Oldest cancer tumor in the world - in the oldest turtle

Oldest cancer tumor in the world - in the oldest turtle

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German scientists examined bones of the oldest turtle in the world from a quarry in Baden-Württemberg and found for the first time the traces of a malignant tumor in a fossil of this age - this cancer is around 240 million years old.

We know from fossil bones in humans that Neanderthals have already had bone cancer. They lived until a few tens of thousands of years ago, the great turtle, in which a tumor has now been detected, crawled around millions of years before the dinosaurs.

Bone cancer 240 million years old

Pappochelys rosinae lived in the Triassic, 240 million years ago. Paleontologists found their fossils at the Lower Keuper of Vellberg in Baden-Württemberg. Scientists from the Berlin Natural History Museum and the Charité have now found bone cancer in the fossil remains, as it also exists in humans.

The oldest known occurrence of cancer

According to a scientist from the Berlin Natural History Museum, it is the oldest known occurrence of cancer in the group of animals, which includes reptiles like this turtle, birds and mammals (humans are also mammals). Until now, malignant tumors in fossils from Triassic, Jurassic or chalk were almost unknown.

How did the researchers discover cancer?

The scientists examined the bones with a micro-CT and found the cancer. They irradiated the petrification with X-rays in a tomograph and were able to see all the details inside the bone. The bone tissue coincided so clearly with that of a person suffering from bone cancer that the diagnosis left no doubt.

An osteosarcoma

The diagnosis was periosteal osteosarcoma on the femur. Osteosarcomas are the most common primary malignant bone tumors, popularly known as bone cancer. He was identified by the bones, since his proliferating cells, bones and uncalcified bone basic substance form, that is, the bones deform. Tumors that, on the other hand, affect soft parts that do not petrify cannot be detected.

Great turtle with unfinished shell

Pappochelys still had an unfinished tank that consisted only of widened ribs. In contrast to modern turtles, the shoulder girdle bones were not connected to the belly shell. The slender shoulder blade, however, resembled today's descendants. The belly armor was already emerging.

What did the animal look like?

Pappochely's size corresponded to an average pond turtle today, it only measured around 30 cm, but half of it was for the tail. From an external point of view, we would probably have thought of them as a kind of primeval lizard, because the turtle shell lay under the skin and the tail was longer than most of the turtles today. The jaw, too, did not yet have the beak of today's turtles, but was set with teeth, and there were two large openings in the skull where the jaw muscles attached.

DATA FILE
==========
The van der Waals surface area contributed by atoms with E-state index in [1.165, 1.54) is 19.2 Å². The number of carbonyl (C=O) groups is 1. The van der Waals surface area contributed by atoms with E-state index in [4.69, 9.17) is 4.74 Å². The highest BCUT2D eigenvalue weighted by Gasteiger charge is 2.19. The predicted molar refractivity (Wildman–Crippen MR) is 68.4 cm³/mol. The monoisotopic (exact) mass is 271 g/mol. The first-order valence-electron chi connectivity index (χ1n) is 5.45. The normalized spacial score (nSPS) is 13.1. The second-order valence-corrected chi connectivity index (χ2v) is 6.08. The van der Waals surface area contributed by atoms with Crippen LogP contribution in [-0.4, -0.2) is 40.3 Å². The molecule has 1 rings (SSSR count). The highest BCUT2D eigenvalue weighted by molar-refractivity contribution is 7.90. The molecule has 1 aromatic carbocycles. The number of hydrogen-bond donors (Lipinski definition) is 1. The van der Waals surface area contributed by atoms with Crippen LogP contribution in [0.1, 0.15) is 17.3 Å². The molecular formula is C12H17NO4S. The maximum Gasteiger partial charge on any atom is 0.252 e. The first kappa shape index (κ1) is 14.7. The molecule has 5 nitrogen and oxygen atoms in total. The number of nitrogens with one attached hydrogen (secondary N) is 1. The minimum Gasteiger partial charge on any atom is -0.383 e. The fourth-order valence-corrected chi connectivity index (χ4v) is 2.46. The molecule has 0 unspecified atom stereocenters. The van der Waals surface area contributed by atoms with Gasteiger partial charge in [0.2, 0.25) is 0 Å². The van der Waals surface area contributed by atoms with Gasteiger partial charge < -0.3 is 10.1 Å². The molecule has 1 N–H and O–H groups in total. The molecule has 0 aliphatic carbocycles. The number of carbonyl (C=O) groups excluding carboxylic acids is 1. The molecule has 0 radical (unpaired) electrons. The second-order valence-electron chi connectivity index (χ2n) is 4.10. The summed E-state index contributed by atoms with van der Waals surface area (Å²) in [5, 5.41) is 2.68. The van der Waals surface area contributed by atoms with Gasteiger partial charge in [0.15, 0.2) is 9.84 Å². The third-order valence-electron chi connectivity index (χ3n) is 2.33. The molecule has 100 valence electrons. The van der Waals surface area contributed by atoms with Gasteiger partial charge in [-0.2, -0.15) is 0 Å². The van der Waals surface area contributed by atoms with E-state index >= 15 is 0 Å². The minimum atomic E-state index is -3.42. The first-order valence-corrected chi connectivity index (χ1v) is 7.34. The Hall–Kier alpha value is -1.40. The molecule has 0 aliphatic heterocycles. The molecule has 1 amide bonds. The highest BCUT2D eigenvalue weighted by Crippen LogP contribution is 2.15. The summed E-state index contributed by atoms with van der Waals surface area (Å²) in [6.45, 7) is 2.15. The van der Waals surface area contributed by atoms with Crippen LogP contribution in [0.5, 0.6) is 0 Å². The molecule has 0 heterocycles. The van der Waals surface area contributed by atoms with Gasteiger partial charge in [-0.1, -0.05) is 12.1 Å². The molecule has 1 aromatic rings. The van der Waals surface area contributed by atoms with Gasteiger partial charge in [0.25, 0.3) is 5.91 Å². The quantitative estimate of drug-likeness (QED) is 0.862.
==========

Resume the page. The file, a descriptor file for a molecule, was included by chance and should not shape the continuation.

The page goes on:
Why did the turtle get sick?

Bone tumors usually arise from mutations in a gene that determines the development of the skeleton. Then the bone cells can no longer communicate with the cell environment and multiply uncontrollably. It doesn't matter whether it's a human or a reptile. By the way, that's not the only thing we have in common with the living tanks. New studies say: Similar proteins protect human skin like turtles. Many pet owners are also unaware that diseases from exotic pets such as turtles can also infect humans.

Surprising discovery?

The discovery corresponds to the theories of cancer research. Since bone cancer is caused by a gene mutation, it could be assumed that it was rampant even in ancient times. However, evidence is very important for science. This is how a theory becomes a fact.

What does the find mean for medicine?

The 240 million year old bone tumor is first of all a stone testimony against dubious speculations that represent all forms of cancer as a result of “bad emotions” or “sinful lifestyle”. The cancer of a turtle and a human is no different. The “primary tumor” may be promoting research into the genetic changes that cause cancer. (Dr. Utz Anhalt)

Author and source information

Video: 10 Oldest Living Creatures (September 2022).


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